The Wall Street Journal Why Donald Trump Is No Gentleman Like Machiavelli, he makes clear that winning dishonorably is better than losing honorably. By Harvey C. Mansfield July 29, 2016 6:23 p.m. ET The most obvious observation about Donald Trump is one… More
Abstract: Tocqueville declares himself to be a “new kind” of liberal, and the most striking feature of his reform is to propose, and to find in America, an alliance, rather than hostility, between religion and liberty. As opposed to an overt foundation in… More
Mansfield has an essay in the volume Machiavelli’s Legacy: The Prince after Five Hundred Years, just out from the University of Pennsylvania Press. From the publisher: Niccolo Machiavelli’s The Prince is one of the most celebrated and notorious… More
In this Conversation, Harvey Mansfield reflects on The Federalist and why it should be read seriously as a great work on politics. Mansfield’s discussion calls our attention to the subtlety and complexity of the argument of The Federalist, as a whole, and… More
In this Conversation, Mansfield explains the connection between the thought of Alexis de Tocqueville and Machiavelli. In this Conversation, Harvey Mansfield considers the connection between the thought of Alexis de Tocqueville and Niccolò Machiavelli. In… More
Harvey Mansfield spoke on “Machiavelli on Necessary Evil” at the University of Notre Dame, part of the Notre Dame Center for Ethics and Culture fall 2018 conference.
Bill Kristol interviews Harvey Mansfield about Jonathan Swift (1667–1745) and particularly his masterwork, Gulliver’s Travels. In this Conversation, Mansfield provides an in-depth interpretation of Swift’s writing, which Mansfield calls “essentially… More
Bill Kristol interviews Harvey Mansfield about the Senate’s confirmation hearings for Neil Gorsuch, an event that “turned out to be a lesson in politics. You were learning from people actually in politics about the issue: What’s the relationship… More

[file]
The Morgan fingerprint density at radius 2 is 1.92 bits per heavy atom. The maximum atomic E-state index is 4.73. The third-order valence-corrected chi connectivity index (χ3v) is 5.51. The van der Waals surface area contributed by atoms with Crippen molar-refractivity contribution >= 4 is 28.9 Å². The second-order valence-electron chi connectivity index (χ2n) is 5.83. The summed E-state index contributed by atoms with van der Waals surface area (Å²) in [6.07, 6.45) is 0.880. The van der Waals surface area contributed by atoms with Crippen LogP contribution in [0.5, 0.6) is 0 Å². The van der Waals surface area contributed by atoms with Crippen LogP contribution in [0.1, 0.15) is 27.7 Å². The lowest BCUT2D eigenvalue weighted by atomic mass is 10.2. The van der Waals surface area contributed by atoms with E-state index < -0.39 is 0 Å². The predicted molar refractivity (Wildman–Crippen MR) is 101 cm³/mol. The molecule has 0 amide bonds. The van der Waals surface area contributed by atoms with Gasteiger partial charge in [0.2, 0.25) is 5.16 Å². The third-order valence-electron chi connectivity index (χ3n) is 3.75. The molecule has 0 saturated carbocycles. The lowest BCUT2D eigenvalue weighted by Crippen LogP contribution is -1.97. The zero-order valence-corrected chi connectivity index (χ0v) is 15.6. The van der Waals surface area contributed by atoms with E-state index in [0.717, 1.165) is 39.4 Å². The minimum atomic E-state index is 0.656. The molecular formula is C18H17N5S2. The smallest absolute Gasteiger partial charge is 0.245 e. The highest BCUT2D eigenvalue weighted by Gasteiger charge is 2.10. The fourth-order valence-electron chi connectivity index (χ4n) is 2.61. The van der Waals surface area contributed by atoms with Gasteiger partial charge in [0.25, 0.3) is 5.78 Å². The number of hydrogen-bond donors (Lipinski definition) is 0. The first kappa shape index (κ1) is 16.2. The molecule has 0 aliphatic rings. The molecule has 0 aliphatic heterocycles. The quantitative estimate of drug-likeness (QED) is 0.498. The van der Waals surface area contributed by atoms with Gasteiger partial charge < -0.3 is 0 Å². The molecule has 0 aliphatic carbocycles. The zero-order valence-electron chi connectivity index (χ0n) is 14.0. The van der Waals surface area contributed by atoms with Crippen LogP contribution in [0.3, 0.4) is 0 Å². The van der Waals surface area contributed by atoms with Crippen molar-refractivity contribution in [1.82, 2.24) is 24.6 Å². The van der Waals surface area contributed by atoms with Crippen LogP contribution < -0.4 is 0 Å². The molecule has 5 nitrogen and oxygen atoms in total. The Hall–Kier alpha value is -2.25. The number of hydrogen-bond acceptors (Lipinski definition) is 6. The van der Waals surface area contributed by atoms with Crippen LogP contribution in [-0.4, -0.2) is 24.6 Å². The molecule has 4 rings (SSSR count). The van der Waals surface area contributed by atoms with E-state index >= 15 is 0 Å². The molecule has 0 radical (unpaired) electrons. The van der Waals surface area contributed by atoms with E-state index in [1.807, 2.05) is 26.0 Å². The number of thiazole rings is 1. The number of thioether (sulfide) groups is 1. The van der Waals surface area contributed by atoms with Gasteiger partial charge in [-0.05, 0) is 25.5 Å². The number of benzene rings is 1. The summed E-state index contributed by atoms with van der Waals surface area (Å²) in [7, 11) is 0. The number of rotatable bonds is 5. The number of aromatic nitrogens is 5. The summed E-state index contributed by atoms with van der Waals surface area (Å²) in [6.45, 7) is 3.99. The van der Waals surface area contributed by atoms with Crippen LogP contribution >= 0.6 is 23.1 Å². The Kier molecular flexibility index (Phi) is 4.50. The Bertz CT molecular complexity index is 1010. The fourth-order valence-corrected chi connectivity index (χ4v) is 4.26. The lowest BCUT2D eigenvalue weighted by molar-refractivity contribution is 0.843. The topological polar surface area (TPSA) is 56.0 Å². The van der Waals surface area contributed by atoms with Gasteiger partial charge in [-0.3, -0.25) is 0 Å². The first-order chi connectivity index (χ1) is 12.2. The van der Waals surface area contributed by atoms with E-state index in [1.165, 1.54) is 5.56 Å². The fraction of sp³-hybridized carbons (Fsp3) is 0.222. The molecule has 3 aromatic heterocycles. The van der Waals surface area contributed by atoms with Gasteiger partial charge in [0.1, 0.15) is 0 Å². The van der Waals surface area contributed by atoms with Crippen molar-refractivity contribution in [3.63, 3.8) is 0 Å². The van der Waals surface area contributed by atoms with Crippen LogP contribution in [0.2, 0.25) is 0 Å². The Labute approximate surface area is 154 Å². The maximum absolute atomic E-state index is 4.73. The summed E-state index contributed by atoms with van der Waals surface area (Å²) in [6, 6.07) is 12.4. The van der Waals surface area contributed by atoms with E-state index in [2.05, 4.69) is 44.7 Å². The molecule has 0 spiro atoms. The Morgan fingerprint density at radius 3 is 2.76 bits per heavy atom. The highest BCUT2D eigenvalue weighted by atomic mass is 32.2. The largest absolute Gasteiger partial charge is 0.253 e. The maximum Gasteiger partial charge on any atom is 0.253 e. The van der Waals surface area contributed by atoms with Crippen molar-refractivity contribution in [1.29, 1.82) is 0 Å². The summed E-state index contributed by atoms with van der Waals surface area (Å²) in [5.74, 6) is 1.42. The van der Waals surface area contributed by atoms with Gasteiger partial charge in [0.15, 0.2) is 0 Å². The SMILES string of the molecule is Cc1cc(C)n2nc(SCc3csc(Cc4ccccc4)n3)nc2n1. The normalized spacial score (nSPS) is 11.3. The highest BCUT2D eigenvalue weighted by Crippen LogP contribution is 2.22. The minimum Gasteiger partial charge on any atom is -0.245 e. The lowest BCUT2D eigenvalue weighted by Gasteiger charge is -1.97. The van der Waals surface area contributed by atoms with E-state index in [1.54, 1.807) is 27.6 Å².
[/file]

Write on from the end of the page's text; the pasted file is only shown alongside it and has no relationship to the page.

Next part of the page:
In his eleventh conversation with Bill Kristol, Mansfield discusses how political philosophy might inform our understanding of President Trump.
Mansfield discusses crime and mystery novels (including those by Agatha Christie, Bill James, and Donald Westlake), P.G. Wodehouse, J.Q. Wilson, Winston Churchill as writer, and Jonathan Swift’s Gulliver’s Travels.
Harvey Mansfield discusses “America’s constitutional soul” and the jurisprudence of Antonin Scalia on this episode of Conversations.
In his seventh conversation with Kristol, Mansfield discusses the ideas behind our political parties, the Republicans and the Democrats
View pdf version The speeches reported here were given by Harvey C. Mansfield over 31 years to meetings of the Harvard Faculty of Arts and Sciences. They have been edited by him in 2012. They are based on faculty minutes and on his notes, made at the times of… More
UNIVERSITY OF CALIFORNIA, BERKELEY, 1960–1962 Political Science 209a, The Political Philosophy of Hegel Political Science 144a, British Government Political Science 293, The Political Philosophy of Burke Political Science 110a, Introduction to Political… More